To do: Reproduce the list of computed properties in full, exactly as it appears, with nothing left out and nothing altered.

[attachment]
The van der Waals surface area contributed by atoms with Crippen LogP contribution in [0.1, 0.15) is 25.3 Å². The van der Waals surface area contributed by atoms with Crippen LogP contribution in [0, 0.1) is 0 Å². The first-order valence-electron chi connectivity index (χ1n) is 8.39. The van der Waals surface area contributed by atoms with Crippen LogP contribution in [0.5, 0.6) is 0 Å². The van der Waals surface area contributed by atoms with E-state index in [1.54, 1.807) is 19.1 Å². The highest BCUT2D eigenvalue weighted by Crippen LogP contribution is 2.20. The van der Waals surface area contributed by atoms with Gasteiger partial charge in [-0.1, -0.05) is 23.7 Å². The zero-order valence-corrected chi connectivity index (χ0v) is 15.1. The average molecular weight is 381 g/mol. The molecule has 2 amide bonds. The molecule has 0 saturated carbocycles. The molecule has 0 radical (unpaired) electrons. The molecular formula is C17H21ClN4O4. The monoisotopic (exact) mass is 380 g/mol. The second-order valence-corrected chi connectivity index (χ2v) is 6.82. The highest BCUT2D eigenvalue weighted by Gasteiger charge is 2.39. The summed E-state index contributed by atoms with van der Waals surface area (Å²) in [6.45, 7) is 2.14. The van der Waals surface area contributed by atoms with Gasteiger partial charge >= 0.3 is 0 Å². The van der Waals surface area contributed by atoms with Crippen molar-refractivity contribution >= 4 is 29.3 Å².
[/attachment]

The van der Waals surface area contributed by atoms with Crippen LogP contribution in [0.1, 0.15) is 25.3 Å². The van der Waals surface area contributed by atoms with Crippen LogP contribution in [0, 0.1) is 0 Å². The first-order valence-electron chi connectivity index (χ1n) is 8.39. The van der Waals surface area contributed by atoms with Crippen LogP contribution in [0.5, 0.6) is 0 Å². The van der Waals surface area contributed by atoms with E-state index in [1.54, 1.807) is 19.1 Å². The highest BCUT2D eigenvalue weighted by Crippen LogP contribution is 2.20. The van der Waals surface area contributed by atoms with Gasteiger partial charge in [-0.1, -0.05) is 23.7 Å². The zero-order valence-corrected chi connectivity index (χ0v) is 15.1. The average molecular weight is 381 g/mol. The molecule has 2 amide bonds. The molecule has 0 saturated carbocycles. The molecule has 0 radical (unpaired) electrons. The molecular formula is C17H21ClN4O4. The monoisotopic (exact) mass is 380 g/mol. The second-order valence-corrected chi connectivity index (χ2v) is 6.82. The highest BCUT2D eigenvalue weighted by Gasteiger charge is 2.39. The summed E-state index contributed by atoms with van der Waals surface area (Å²) in [6.45, 7) is 2.14. The van der Waals surface area contributed by atoms with Gasteiger partial charge >= 0.3 is 0 Å². The van der Waals surface area contributed by atoms with Crippen molar-refractivity contribution >= 4 is 29.3 Å².